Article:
Dave: Well I think that gold is really caught here between its role as an insurance hedge really against things going wrong. And I don't mean so much inflation but the geopolitics, you know how do you measure gold or how do you value gold? I mean gold isn't like a bond where you can, estimate a real rate inflation expectation, or term premium or in the credit market, when you're evaluating spreads you look at the fault rates and recovery rates and it's not like an equity market where you can do a dividend discount model or look at price to book price to earnings, dividends. No, that's gold. How do you value gold? Gold is one divided by T where T is trust. I mean we tend to find actually when gold has its best days in the past several years it was centered around on a geopolitical uncertainty. A lot of that with the coming out of the government shutdowns in the US, the debt ceiling situations, problems in Greece so on and so forth. So, gold is really an insurance policy against things somehow going wrong. I don't think I’d be buying gold because of any inflation view. I don't think we're gonna be getting big inflation even though we're seeing some cyclical pressures, which is not unusual. You're buying gold really as an insurance policy against things going wrong either in terms of global trade through this protectionist bent among the administration or say something happening with the EU in which case the dollar probably would rally but gold will probably rally as well.
I think the knock against gold really is gonna be what we talked about before, which is the fact that, the one thing we do know is that barring something unforeseen the Fed is raising rates 3 times no matter what. They've already told us that before Trump does anything, and no other Central Bank is touching rates and the most important determinant of exchange rate valuation, since currency are appeared trade one against the other, is relative interest rate differentials. And my sense is that that will continue to move in the US dollar's favour that will end up curbing gold to large extent because gold is priced in dollars but also the risk is that real rates starts to rise and real rates and the gold price do have this timeworn historical inverse correlation. So, my sense is that when you're buying gold today, you're really only buying it against the backdrop of heighten geopolitical risk for the coming year. There's really no other reason to go long gold right now, unless you have a big inflation view, which I don't.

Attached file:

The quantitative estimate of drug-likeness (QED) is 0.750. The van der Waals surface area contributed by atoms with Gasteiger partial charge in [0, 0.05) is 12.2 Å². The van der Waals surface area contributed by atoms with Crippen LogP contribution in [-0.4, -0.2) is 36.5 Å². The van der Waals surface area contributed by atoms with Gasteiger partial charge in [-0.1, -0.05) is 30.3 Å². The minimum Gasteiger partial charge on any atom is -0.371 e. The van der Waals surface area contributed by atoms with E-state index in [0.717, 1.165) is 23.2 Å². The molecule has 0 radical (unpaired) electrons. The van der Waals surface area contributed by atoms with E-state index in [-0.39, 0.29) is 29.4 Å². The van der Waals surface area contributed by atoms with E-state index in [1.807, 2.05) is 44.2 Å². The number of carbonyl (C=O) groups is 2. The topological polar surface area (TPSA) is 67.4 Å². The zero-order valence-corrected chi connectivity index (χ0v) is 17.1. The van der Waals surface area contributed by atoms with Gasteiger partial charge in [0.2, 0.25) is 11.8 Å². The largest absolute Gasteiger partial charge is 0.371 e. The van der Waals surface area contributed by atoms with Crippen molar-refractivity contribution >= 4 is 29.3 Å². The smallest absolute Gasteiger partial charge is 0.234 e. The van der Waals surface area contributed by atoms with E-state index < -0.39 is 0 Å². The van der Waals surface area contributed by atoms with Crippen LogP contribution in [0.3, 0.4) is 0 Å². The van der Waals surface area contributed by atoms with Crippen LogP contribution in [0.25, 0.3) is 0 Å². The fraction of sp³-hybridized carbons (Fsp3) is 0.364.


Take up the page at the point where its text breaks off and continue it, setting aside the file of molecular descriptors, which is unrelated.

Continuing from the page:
Erik: Okay and finally I'd like to just ask more of an open headed question is you look at your radar for the rest of 2017 what do you see in terms of macro trends and trades that people should be thinking about?
Dave: Well I think this is gonna be a case where we're gonna be finding I think heightened volatility and the VIX at 10.7 right now is not sustainable. I think it’s going to be, if last year it’s a uh, I would say that this year it’s going to be a rollercoaster ride benchmarked against last year’s merry go round, I think there’s going to be a lot more volatility, it means there’s going to be a lot more opportunity if you’re nibble and you’re disciplined and you take profits quickly to raise some dry powder or some cash to put to work. So, it’s going to mean, it’s a good remark to say that the traders market, the stock traders market, it always is, but I think that it’s going to be like that this year by several standard deviations against any historical norm you want to use. I think it’s going to be a year of value over growth, I think it’s going to a year in the US where you probably want to stay local as opposed to export oriented in terms of your exposure, because you don’t know how the administration is going to influence cross border trade or border taxes or what this means for global supply chains, in terms of what that mean especially for Silicon Valley. So, it’s going to be very much a special situation and a focus on local as supposed to foreign flavour, I think the financials still makes sense especially if the FED is going to raise rates and provide some margin, and I think that really in a special situation, think of the areas of the economy in the market, that are going to do well no matter what the White House does.
And so, I think energy capital spending, capital spending relates to energy, is going to be a very good place to be. It is going to be a big growth engine for the US this year, so it’s going to be energy CAPEX especially about the shale area and so that’s the primary focus. Outside of that there’s going to be some opportunities, obviously, Canada is going to have some with the currency cheap and giving a boost to industrial and transport here, the Canadian banks look pretty good with decent dividend yield and I think overseas is going to ask me what the big turnaround story is, it’s right in front of our eyes, and it’s called Japan. And Japan is one of the few areas in the world that’s trading and a price earnings multiple discount to its historical norm and Abenomics is finally starting to kick in and I don’t mean in terms of just the economy, but you are starting to see company’s respond by getting rid of that cash off the balance sheet towards a more productive uses, which over time is going to give them a relative boost, in their returns on equity, which have lagged so far behind their competitors over the past several years, so there’s going to be some areas out there that look really interesting to me and a lot of them, you know like I said, US energy and Japan, the Canadian financials would be a global portfolio for the 3 things that I want to be focused on.